Dino Bottos is also trying to raise doubt about how his client, Peter Goldring, is being characterized by police.
Bottos was cross-examining arresting officer Trevor Shelrud at Goldring's trial in Edmonton on Thursday.
Shelrud testified that Goldring was dismissive, argumentative and unco-operative the night he was arrested, but Bottos pointed out those words aren't in Shelrud's notes.
Bottos also pointed out Shelrud testified that he arrested and charged Goldring at 12:53 that night. Police documents list the time as 12:24, meaning that Goldring should have been given access to legal counsel sooner than he was.
Shelrud responded that the time on the documents refers to the time Goldring was stopped. He said he routinely notes times that way in order to give the accused a break. If he were to hand out a 24-hour licence suspension, the officer noted, it would be over that much sooner.
"I always try to lean on the side of the accused," he said. "I start at the beginning of the traffic stop."
Goldring, who has been an MP for Edmonton East since 1997, is charged with refusing to provide a breathalyzer sample during a checkstop just after midnight on Dec. 4, 2011.
Shelrud acknowledged that he didn't write down descriptions such as "belligerent," "snarky," "argumentative" or "condescending." But those descriptions apply, he said.
"The report doesn't describe the way he was acting," said Shelrud, who added Goldring's demeanour and body language remained clear in his memory.
"When you stop a member of Parliament, that's a fairly significant moment. I remember that."
Goldring was first elected under the Reform banner in 1997. He was elected most recently as a Conservative, but has sat as an Independent since shortly after his arrest.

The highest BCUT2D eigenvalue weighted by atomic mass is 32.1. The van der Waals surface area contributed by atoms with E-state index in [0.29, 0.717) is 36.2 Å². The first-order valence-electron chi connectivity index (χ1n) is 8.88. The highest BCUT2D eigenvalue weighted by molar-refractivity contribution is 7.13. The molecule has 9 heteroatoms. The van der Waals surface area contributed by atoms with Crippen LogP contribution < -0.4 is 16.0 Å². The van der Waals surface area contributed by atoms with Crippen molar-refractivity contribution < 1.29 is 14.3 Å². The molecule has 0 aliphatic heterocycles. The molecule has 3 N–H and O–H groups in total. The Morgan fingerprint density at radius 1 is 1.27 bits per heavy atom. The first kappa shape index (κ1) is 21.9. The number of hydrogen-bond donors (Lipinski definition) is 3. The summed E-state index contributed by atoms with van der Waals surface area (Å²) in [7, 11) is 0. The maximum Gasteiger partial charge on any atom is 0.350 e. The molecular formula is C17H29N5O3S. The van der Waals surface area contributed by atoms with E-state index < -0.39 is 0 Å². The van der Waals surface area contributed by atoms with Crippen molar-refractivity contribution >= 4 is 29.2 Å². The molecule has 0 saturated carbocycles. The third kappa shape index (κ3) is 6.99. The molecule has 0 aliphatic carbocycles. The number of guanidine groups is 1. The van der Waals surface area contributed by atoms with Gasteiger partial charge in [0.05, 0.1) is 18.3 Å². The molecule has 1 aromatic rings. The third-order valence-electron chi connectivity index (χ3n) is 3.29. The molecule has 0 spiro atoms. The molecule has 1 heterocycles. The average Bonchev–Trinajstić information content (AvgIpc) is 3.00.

Shelrud repeated testimony he gave at a pre-trial hearing in which he described how he stopped Goldring's vehicle shortly after midnight as it was pulling away from a north-end bar. Goldring admitted to having had one beer, but Shelrud said he noticed a strong smell of alcohol coming from the vehicle.
He said he told Goldring to remain inside while he went back to the police vehicle to confirm Goldring's identity and notify his supervisor. Goldring then opened the door and walked toward Shelrud's vehicle.
Last fall, Shelrud testified Goldring was trying to "negotiate" with him. But under cross-examination, he acknowledged Goldring just asked him why he had been stopped and explained he was busy and was trying to get home.
"He was still trying to influence me," Shelrud said. "He was trying to convince me to let him go.
"Pleading would have been a better word."
Shelrud testified that Goldring, after an initial conversation, refused to roll down his window for the breathalyzer. He said that Goldring refused to answer his questions and sat behind the locked door of his vehicle, staring straight ahead.
"I was being commanding and I don't think he liked that."
Shelrud notified his supervisor. Even after that officer arrived, the two couldn't get Goldring to take the test, he said.
"(The supervisor) asked Goldring, 'Are you going to provide a sample of your breath?'
"Goldring just ignored the question," Shelrud said. "He would look at me with this judgmental look."
Eventually, the officers decided to arrest Goldring. The supervisor stuck his hand through the partly open window and unlocked the door, so Shelrud could take Goldring's arm and pull him out.
"I told him to put his hands behind his back so that I could handcuff him. He did not comply so I grabbed his hands and pulled them behind his back."
The cuffs were removed later after Goldring complained they had caused a slight cut on his wrist. He was released about 1:40 a.m. and was driven home by his wife, who had observed the arrest from a separate car.
Bottos plans to file a constitutional challenge to the arrest, but Judge Larry Anderson is hearing the evidence first.
Goldring has suggested his defence will include the assertion that police unfairly targeted him.
He has long been a critic of random breathalyzers and checkstops. He says he supports a crackdown on drinking and driving, but he believes that random checks with no reasonable grounds for search infringe on civil liberties.
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